Rescuers in New Zealand have successfully managed to save 28 pilot whales that had beached on Farewell Spit, a stretch of coast in the South Island notoriously known for mass strandings.
The country’s Department of Conservation said a pod of 49 long-finned pilot whales were found on Monday Feb. 22, with nine dying by mid-afternoon.
Up to 200 people turned up to keep the whales healthy and calm, AP reported.
They worked with staff from the nonprofit whale rescue group Project Jonah and the Department of Conservation to help refloat the whales at high tide on Monday evening, forming a human chain to guide the whales into deeper water.
However, the whales beached themselves again overnight, and rescuers found that more than 17 more whales had died.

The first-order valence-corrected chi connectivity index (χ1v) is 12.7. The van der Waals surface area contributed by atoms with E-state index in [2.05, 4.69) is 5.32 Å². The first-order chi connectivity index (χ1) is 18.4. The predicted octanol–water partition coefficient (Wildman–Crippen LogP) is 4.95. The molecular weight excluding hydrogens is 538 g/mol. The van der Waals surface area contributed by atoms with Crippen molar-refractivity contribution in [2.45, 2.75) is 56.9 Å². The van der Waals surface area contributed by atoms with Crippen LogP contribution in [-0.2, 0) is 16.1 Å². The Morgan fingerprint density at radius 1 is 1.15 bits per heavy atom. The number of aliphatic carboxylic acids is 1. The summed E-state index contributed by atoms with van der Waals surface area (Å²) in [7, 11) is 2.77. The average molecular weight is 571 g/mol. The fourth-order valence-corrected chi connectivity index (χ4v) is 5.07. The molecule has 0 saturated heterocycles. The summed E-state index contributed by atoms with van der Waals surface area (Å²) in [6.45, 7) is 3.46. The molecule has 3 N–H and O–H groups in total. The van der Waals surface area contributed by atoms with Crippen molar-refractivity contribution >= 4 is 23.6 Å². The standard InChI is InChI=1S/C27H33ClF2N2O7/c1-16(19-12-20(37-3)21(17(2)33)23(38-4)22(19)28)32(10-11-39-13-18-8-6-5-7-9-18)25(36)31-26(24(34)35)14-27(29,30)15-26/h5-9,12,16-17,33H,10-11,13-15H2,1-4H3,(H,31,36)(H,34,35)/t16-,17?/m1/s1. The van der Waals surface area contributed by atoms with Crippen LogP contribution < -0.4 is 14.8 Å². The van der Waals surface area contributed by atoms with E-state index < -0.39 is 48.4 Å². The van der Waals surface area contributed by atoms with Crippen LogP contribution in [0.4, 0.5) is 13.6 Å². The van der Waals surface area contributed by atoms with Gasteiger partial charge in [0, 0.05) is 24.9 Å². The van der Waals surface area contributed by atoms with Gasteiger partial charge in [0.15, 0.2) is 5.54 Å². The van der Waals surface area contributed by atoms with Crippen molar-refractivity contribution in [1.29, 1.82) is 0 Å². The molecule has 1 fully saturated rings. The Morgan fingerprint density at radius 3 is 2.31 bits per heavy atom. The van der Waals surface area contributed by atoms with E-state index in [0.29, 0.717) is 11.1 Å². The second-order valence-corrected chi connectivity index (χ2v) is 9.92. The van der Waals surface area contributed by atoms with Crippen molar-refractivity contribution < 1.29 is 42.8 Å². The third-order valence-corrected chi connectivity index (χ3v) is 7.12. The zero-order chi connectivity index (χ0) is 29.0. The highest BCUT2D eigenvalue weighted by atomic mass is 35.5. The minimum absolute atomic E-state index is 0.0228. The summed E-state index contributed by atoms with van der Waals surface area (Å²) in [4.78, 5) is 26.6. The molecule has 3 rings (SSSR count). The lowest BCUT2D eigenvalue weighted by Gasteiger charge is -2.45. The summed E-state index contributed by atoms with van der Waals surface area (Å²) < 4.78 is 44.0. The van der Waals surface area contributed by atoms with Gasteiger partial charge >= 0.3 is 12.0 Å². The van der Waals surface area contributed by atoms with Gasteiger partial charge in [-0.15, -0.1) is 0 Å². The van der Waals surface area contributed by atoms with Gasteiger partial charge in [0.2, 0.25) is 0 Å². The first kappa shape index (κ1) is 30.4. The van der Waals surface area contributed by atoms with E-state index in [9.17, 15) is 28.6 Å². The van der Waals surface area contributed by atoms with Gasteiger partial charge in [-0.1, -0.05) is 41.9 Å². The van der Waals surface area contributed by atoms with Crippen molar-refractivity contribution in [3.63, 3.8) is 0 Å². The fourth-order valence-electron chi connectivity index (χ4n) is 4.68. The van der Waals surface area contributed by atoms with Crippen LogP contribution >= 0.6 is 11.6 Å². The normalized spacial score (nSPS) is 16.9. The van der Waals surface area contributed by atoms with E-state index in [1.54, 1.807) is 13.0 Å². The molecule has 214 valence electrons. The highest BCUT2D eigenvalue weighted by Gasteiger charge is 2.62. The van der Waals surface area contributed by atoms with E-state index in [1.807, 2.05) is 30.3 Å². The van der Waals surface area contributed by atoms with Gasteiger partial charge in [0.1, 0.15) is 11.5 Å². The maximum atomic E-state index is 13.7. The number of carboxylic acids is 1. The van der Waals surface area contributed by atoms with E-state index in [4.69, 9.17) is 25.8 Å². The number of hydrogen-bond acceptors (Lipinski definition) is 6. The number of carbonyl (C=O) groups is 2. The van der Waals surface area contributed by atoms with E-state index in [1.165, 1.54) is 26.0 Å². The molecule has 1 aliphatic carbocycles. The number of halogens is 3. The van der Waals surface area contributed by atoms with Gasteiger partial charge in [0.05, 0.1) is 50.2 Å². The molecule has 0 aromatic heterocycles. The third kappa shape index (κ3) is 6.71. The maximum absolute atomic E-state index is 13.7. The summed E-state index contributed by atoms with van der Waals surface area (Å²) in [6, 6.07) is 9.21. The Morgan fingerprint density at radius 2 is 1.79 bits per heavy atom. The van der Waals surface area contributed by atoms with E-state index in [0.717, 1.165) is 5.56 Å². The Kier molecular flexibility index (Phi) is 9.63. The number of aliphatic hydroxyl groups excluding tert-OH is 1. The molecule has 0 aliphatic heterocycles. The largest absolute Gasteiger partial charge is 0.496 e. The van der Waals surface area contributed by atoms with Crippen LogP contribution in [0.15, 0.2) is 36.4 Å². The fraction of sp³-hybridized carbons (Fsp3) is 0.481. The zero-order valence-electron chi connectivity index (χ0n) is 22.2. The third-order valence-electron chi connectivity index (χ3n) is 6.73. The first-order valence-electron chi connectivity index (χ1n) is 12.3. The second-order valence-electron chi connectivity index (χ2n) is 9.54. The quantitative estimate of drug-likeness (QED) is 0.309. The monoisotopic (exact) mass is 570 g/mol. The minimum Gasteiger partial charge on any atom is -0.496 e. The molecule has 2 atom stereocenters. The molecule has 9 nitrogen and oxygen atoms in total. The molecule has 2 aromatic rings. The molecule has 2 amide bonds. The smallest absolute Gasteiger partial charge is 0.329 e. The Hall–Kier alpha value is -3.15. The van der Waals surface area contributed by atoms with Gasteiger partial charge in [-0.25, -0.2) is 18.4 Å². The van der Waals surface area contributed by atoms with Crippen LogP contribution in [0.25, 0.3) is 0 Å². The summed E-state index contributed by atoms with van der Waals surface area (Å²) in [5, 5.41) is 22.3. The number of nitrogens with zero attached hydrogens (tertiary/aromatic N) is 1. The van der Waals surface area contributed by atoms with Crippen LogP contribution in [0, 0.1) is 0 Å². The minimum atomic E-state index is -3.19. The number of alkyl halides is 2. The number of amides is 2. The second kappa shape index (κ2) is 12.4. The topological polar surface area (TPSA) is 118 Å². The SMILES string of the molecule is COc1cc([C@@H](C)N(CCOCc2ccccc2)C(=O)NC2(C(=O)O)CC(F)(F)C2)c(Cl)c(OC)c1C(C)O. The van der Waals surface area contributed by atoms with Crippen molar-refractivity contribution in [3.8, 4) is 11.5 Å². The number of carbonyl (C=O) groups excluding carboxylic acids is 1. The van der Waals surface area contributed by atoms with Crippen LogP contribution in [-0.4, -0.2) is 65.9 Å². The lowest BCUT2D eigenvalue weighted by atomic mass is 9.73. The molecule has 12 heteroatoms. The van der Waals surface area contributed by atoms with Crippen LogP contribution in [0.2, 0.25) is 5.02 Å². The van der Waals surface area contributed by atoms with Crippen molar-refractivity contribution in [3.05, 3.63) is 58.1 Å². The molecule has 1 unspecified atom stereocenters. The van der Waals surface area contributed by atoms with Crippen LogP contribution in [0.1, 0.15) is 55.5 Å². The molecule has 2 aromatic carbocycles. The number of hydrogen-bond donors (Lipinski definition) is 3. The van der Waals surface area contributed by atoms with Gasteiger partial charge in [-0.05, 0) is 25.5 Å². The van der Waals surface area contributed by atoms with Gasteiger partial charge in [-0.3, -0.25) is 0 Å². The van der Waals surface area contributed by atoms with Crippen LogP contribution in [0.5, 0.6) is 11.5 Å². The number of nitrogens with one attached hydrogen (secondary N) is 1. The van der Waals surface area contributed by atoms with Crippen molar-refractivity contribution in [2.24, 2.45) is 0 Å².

After refloating them again on Tuesday, volunteers formed a human chain to try to stop the whales from swimming back to shore.
Once the whales swum out a little further, they then used boats to form a barrier to the shore, a spokesperson told AP.
Over 10 pilot whale strandings in the past 15 years have occurred on Farewell Spit; the most recent was in February 2017, when 250 whales died out of the 700 marine animals beached. While scientists are still unsure as to why strandings are so popular at Farewell Spit, they believe it may be because the spit creates a shallow seabed in the bay that interfered with the whales’ sonar navigation systems.